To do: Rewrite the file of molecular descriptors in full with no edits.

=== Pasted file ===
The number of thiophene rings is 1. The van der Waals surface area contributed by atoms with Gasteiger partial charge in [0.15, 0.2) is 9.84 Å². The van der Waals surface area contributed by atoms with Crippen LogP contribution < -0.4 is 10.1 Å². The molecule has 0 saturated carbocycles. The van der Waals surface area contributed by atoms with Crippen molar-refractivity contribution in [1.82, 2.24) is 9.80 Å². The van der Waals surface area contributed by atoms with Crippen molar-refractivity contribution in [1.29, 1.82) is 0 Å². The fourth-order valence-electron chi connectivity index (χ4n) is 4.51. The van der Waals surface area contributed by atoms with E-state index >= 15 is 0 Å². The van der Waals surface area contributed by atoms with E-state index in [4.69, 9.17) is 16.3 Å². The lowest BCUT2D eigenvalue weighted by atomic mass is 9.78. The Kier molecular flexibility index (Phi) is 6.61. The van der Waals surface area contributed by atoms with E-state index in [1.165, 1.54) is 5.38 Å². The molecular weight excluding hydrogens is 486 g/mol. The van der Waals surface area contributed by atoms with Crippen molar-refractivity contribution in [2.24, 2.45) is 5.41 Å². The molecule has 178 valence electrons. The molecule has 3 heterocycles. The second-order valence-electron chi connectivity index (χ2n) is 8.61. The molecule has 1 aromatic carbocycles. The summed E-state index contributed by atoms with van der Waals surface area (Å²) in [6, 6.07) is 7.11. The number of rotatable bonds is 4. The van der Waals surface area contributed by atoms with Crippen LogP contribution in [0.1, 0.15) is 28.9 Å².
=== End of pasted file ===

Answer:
The number of thiophene rings is 1. The van der Waals surface area contributed by atoms with Gasteiger partial charge in [0.15, 0.2) is 9.84 Å². The van der Waals surface area contributed by atoms with Crippen LogP contribution < -0.4 is 10.1 Å². The molecule has 0 saturated carbocycles. The van der Waals surface area contributed by atoms with Crippen molar-refractivity contribution in [1.82, 2.24) is 9.80 Å². The van der Waals surface area contributed by atoms with Crippen molar-refractivity contribution in [1.29, 1.82) is 0 Å². The fourth-order valence-electron chi connectivity index (χ4n) is 4.51. The van der Waals surface area contributed by atoms with E-state index >= 15 is 0 Å². The van der Waals surface area contributed by atoms with E-state index in [4.69, 9.17) is 16.3 Å². The lowest BCUT2D eigenvalue weighted by atomic mass is 9.78. The Kier molecular flexibility index (Phi) is 6.61. The van der Waals surface area contributed by atoms with E-state index in [1.165, 1.54) is 5.38 Å². The molecular weight excluding hydrogens is 486 g/mol. The van der Waals surface area contributed by atoms with Crippen molar-refractivity contribution in [2.24, 2.45) is 5.41 Å². The molecule has 178 valence electrons. The molecule has 3 heterocycles. The second-order valence-electron chi connectivity index (χ2n) is 8.61. The molecule has 1 aromatic carbocycles. The summed E-state index contributed by atoms with van der Waals surface area (Å²) in [6, 6.07) is 7.11. The number of rotatable bonds is 4. The van der Waals surface area contributed by atoms with Crippen LogP contribution in [0.1, 0.15) is 28.9 Å².